Not death, but sleep

And truly that is my state—one marriage, one man and now celibate for many years.

Everything stands still except

Slam bam thank you, mam

for the fucking little pistils and stamens

Those are zipping around all over the place.

Did I ever tell you how I became president of my freshman college class?

I ran on this platform: “Overnights at Hobart!”

You see, Hobart and William Smith College was within a twenty mile radius of Keuka College. We could have overnights with boys from Colgate, Hamilton, Syracuse, Cortland and Cornell, all schools more than 20 miles away. “Of course, no Keuka girl was going to sleep with any college boy,” but we could spend the night in those five schools in “suitable, separate lodging.”

I thought, months before I hooked up with Ralph, that this was the vilest of discriminations.

I was elected on that platform and then we all discovered that I had not one whit of executive functioning and so I delegated anything I could remember to Maxine Schwartz.

And, on my reasoning, Dean Bennett backed down and we could have overnights at Hobart. Her decision came just in time for my first tender, no sex, but in-the-same-double-bed-with-Ralph Spring Weekend. We were in his off-campus apartment. That apartment had gold-flecked red wallpaper in the stairwell and just below the bedroom window a red neon sign blinked on and off, on and off.

I always thought of flower sex as a quiet thing except for the gentle wings of butterflies and the humming of bees as they carry pollen from flower to flower, antenna and legs, golden, fertilizing everything.

But these pink flower penis/vulvas with tiny red brushstrokes along their sides and long thin proboscis and are zooming around.

I think they are un-tethered; I think they are flying free.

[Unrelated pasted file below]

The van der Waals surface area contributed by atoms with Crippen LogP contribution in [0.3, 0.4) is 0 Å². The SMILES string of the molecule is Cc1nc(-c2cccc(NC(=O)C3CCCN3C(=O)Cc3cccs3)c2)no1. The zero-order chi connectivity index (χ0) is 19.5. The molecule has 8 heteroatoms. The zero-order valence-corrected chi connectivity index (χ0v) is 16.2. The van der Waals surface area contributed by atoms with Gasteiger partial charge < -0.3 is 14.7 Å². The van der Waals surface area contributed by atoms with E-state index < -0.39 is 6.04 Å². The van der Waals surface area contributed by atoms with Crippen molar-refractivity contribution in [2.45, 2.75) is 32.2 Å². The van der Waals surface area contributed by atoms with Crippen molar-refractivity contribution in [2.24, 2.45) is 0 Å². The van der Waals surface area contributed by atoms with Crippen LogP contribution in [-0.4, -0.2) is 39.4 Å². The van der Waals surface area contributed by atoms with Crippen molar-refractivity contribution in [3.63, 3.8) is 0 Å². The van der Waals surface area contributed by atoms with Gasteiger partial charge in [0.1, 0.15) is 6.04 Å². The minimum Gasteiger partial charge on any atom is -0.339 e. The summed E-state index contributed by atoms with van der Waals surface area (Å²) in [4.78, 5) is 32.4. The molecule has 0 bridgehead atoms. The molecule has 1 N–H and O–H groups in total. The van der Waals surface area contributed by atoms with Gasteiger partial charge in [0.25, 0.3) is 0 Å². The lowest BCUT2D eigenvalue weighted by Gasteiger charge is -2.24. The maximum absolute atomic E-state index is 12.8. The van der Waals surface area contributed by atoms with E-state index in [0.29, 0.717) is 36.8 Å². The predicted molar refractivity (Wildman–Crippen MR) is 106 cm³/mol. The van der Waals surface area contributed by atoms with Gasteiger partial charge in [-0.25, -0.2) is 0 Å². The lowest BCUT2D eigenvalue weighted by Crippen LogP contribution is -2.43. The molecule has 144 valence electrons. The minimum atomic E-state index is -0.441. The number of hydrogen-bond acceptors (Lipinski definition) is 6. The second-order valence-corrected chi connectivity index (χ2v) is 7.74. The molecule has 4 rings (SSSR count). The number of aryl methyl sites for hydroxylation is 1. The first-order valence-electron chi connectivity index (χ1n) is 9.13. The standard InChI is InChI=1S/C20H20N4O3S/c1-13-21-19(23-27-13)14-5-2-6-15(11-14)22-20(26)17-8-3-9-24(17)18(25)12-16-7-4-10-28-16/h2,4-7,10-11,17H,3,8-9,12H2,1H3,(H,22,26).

Crocus, coleus, succulent, begonia

Slam, bam, thank you, mam

But they aren’t.

These darting, star nosed, extend-their-spider-thin-threads beings are emissaries of the begonia.

The pistil/stamens/penises have translucent umbilical cords coming from the mother translucent stem.

(Stem seems too harsh a word.

In real begonias, water seems to rush through their fragile tiny haired limbs, limbs that wetly bruise and then crush.)

One of those pink penises with the red flecks actually has a pair of red and pink balls.

Slam bam, thank you, mam.

Crocus, coleus, succulent, begonia

I have thought all along,

“We’re not in water.”

“We’re not in water.”

The blue is too stationary, too flat

But I can’t account for the summer green growth that triangles the painting, holding it all together.

There is the green curling plant behind the crocus and just in front of one coleus leaf.

I can’t account for the dandelion like leaf that is buoyed by the flat blue.

It looks so much like the plants that fish hide behind in an aquarium.

And I can’t swear that the translucent limbs really belong to the begonia.

Really, I’m not sure of much except I am in the clearest and deeply stained,

cool to the skin, primordial sea.

Crocus, coleus, succulent, begonia

and a curling, feathering green electrified by blue

Maybe this is what I meant when I said

in proud innocence and uncomplicated belief

“a good fuck is a good thing.”

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  1. Posted February 27, 2011 at 10:58 pm | #

    Jennifer, Thank you for this amazing painting as an inspiration piece.
    I so loved this process with you and your wide-awake, pulsating work.

  2. Posted March 14, 2011 at 1:14 am | #

    Jennifer’s sensual visual meditation is met by Susan’s verbal one. I see the pollinators in both.